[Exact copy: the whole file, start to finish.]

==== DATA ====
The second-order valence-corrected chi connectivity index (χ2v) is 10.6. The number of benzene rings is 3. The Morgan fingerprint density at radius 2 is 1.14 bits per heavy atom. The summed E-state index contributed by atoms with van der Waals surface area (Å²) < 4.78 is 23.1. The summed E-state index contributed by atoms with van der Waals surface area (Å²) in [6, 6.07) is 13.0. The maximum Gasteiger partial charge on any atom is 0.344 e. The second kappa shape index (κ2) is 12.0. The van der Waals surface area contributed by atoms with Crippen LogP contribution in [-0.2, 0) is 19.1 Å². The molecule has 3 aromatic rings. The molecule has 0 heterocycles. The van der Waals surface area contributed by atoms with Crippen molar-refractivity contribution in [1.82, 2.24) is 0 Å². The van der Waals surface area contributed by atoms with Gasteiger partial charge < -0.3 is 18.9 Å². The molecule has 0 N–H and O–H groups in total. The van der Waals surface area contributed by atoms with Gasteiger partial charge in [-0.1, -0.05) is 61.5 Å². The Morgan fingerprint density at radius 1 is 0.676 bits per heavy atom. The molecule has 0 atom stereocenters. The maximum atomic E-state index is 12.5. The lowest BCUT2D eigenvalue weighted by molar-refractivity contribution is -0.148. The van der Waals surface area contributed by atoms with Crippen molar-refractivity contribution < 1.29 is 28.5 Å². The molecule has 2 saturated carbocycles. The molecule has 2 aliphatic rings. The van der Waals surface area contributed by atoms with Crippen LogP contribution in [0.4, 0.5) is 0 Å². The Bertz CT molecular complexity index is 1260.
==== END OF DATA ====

The second-order valence-corrected chi connectivity index (χ2v) is 10.6. The number of benzene rings is 3. The Morgan fingerprint density at radius 2 is 1.14 bits per heavy atom. The summed E-state index contributed by atoms with van der Waals surface area (Å²) < 4.78 is 23.1. The summed E-state index contributed by atoms with van der Waals surface area (Å²) in [6, 6.07) is 13.0. The maximum Gasteiger partial charge on any atom is 0.344 e. The second kappa shape index (κ2) is 12.0. The van der Waals surface area contributed by atoms with Crippen LogP contribution in [-0.2, 0) is 19.1 Å². The molecule has 3 aromatic rings. The molecule has 0 heterocycles. The van der Waals surface area contributed by atoms with Crippen molar-refractivity contribution in [1.82, 2.24) is 0 Å². The van der Waals surface area contributed by atoms with Gasteiger partial charge < -0.3 is 18.9 Å². The molecule has 0 N–H and O–H groups in total. The van der Waals surface area contributed by atoms with Gasteiger partial charge in [-0.1, -0.05) is 61.5 Å². The Morgan fingerprint density at radius 1 is 0.676 bits per heavy atom. The molecule has 0 atom stereocenters. The maximum atomic E-state index is 12.5. The lowest BCUT2D eigenvalue weighted by molar-refractivity contribution is -0.148. The van der Waals surface area contributed by atoms with Crippen molar-refractivity contribution < 1.29 is 28.5 Å². The molecule has 2 saturated carbocycles. The molecule has 2 aliphatic rings. The van der Waals surface area contributed by atoms with Crippen LogP contribution in [0.4, 0.5) is 0 Å². The Bertz CT molecular complexity index is 1260.